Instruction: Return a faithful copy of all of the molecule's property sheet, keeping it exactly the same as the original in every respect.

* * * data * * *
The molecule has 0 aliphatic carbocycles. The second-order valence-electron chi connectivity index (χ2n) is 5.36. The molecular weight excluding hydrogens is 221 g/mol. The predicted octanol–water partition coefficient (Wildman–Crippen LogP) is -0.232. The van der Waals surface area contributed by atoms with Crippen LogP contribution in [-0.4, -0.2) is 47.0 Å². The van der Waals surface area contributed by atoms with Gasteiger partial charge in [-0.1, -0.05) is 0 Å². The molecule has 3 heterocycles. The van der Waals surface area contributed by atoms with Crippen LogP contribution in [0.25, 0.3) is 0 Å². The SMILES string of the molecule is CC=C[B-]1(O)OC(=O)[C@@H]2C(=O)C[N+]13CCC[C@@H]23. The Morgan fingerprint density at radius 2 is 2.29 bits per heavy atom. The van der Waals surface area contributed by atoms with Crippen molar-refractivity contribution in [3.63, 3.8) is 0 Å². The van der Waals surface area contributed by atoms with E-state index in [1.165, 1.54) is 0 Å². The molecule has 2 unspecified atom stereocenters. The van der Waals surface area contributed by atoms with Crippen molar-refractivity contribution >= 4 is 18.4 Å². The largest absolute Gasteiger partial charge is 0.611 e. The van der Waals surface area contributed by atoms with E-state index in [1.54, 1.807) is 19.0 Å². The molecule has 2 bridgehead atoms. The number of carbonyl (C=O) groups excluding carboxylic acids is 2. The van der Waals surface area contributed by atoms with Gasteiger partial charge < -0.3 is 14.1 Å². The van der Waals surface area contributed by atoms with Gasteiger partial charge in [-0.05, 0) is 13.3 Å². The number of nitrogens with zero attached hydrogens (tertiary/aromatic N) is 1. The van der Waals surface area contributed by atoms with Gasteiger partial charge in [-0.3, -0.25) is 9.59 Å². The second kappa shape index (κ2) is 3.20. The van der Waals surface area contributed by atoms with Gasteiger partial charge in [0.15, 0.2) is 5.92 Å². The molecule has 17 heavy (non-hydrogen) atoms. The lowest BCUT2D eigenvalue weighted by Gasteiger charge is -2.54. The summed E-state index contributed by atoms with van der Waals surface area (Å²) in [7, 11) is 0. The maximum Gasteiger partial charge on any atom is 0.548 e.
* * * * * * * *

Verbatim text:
The molecule has 0 aliphatic carbocycles. The second-order valence-electron chi connectivity index (χ2n) is 5.36. The molecular weight excluding hydrogens is 221 g/mol. The predicted octanol–water partition coefficient (Wildman–Crippen LogP) is -0.232. The van der Waals surface area contributed by atoms with Crippen LogP contribution in [-0.4, -0.2) is 47.0 Å². The van der Waals surface area contributed by atoms with Gasteiger partial charge in [-0.1, -0.05) is 0 Å². The molecule has 3 heterocycles. The van der Waals surface area contributed by atoms with Crippen LogP contribution in [0.25, 0.3) is 0 Å². The SMILES string of the molecule is CC=C[B-]1(O)OC(=O)[C@@H]2C(=O)C[N+]13CCC[C@@H]23. The Morgan fingerprint density at radius 2 is 2.29 bits per heavy atom. The van der Waals surface area contributed by atoms with Crippen molar-refractivity contribution in [3.63, 3.8) is 0 Å². The van der Waals surface area contributed by atoms with E-state index in [1.165, 1.54) is 0 Å². The molecule has 2 unspecified atom stereocenters. The van der Waals surface area contributed by atoms with Crippen molar-refractivity contribution >= 4 is 18.4 Å². The largest absolute Gasteiger partial charge is 0.611 e. The van der Waals surface area contributed by atoms with E-state index in [1.54, 1.807) is 19.0 Å². The molecule has 2 bridgehead atoms. The number of carbonyl (C=O) groups excluding carboxylic acids is 2. The van der Waals surface area contributed by atoms with Gasteiger partial charge < -0.3 is 14.1 Å². The van der Waals surface area contributed by atoms with Gasteiger partial charge in [-0.05, 0) is 13.3 Å². The number of nitrogens with zero attached hydrogens (tertiary/aromatic N) is 1. The van der Waals surface area contributed by atoms with Gasteiger partial charge in [-0.3, -0.25) is 9.59 Å². The second kappa shape index (κ2) is 3.20. The van der Waals surface area contributed by atoms with Gasteiger partial charge in [0.15, 0.2) is 5.92 Å². The molecule has 17 heavy (non-hydrogen) atoms. The lowest BCUT2D eigenvalue weighted by Gasteiger charge is -2.54. The summed E-state index contributed by atoms with van der Waals surface area (Å²) in [7, 11) is 0. The maximum Gasteiger partial charge on any atom is 0.548 e.